Is California becoming the movie Brazil?
I was laid off from my job as a family therapist in a company-wide lay off when Morongo Basin Mental Health closed their doors on June 30 and now am actively seeking work. I have all the documentation to prove that and to show my income for any number of past quarters. It seems I am the ideal candidate for unemployment insurance.
Except that I have worked at a summer camp in Oregon for a few weeks in the last 18 months. (Each summer for the last 13 years, actually, but the Employment Development Office only wants 18-24 months of information.) That means I have to file for UI by telephone. The EDD website says you can apply online, by mail, or fax but eventually says it’s got to be by phone if there’s any out-of-state income.
The problem is, because of the sequester, you cannot get through by phone. Hours of operation are 8-noon, Monday through Thursday, and with limited staff. Last week, the outgoing message implied that if I called early enough I might be able to talk to someone, but I was not able to get through. This week, the message says they just don’t have the staff to answer my call.
Both weeks, the message kindly encourages me to apply online.
As far as I can tell my only options are to lie about my out-of-state income or to give up. Or maybe drive eight hours to Sacramento to make a stink at the Employment Development Office. (No, they do not process claims in person.)
In my time working on construction crews in Oregon, one persistent joke was, upon reading the ubiquitous warning “known to cause cancer in the state of California” on a material we were about to use, was announcing, “good thing we’re not in California!” Everyone would laugh and then go ahead using the pressure-treated lumber, or whatever it was, as usual. I was generally alone in taking precautions in these situations, and actually caught significant flack for being paranoid and/or anal retentive. This was not improved by my careful explanation that California was where the lawsuits and legal actions happened which resulted in these warnings, not where the cancer cases were confined!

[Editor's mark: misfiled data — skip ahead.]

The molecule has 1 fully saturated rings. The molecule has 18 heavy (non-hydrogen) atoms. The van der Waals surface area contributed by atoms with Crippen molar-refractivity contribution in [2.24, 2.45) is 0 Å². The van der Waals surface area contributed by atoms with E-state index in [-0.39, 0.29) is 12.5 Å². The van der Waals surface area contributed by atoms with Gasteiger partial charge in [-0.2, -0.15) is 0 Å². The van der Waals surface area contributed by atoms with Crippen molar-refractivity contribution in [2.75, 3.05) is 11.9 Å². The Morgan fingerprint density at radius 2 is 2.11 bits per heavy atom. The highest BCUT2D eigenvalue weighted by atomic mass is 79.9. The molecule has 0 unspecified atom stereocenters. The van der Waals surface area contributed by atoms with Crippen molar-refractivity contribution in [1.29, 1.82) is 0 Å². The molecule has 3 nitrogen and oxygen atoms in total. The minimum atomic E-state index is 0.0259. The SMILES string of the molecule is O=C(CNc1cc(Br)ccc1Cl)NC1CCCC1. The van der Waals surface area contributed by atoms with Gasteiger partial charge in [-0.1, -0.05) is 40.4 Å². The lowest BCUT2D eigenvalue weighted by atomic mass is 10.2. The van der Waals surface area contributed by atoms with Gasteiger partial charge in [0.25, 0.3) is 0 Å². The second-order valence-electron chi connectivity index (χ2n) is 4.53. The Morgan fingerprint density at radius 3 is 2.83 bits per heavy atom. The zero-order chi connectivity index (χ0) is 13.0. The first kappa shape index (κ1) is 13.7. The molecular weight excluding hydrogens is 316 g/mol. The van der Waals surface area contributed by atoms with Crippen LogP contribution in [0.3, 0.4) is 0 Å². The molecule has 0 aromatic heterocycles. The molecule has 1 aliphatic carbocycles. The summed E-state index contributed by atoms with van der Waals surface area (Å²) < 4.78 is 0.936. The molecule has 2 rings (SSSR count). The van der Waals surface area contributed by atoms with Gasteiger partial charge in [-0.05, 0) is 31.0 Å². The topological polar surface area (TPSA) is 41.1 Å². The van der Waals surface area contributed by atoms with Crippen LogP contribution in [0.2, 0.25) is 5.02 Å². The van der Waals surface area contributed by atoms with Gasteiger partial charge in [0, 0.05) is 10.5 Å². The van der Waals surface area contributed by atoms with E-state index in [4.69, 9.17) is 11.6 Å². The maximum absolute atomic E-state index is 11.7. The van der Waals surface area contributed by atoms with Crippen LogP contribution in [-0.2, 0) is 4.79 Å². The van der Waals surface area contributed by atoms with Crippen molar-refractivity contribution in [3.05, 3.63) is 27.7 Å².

The bottom line was that precautions (not to mention using less toxic materials) slow down the process for bosses and often seem unnecessary to the crew, so they were not taken. Many of the crew reasoned that since they already smoked and drank, how much could inhaling some fume or touching some chemical really increase their chances of getting cancer?
This was frustrating to hear but is actually an excellent point. Without information about base rates, how can we make good decisions about toxicity exposure? We need specificity and statistics to make good decisions.
For example, Reanna pointed this sign out to me last night:
It is posted on the side of the RV we have been living in during our renovation project. Of what use is this supposed to be? If I was on the fence about whether or not to buy an RV this might be somewhat helpful, but only by increasing a vague sense of fear, possibly to the point that I wouldn’t make the purchase. I want to know by doing what (driving it? sitting in it? licking the walls?) for how long (minutes? years?) and in what circumstances (engine running? after the RV’s a certain age? at certain temperatures?) will increase my chance of developing what cancer by what statistical rate? With that information, I could make a decent decision about how to interact with this RV. Or construction material.
It’s unfortunately true that construction worker and RV buyers (as well as doctors, lawyers, and Americans in general) do not understand statistics, and so for many this information might not be helpful. But it could hardly be less helpful than it is now.
[First published April 28, 2012 on Nathen’s Miraculous Escape.]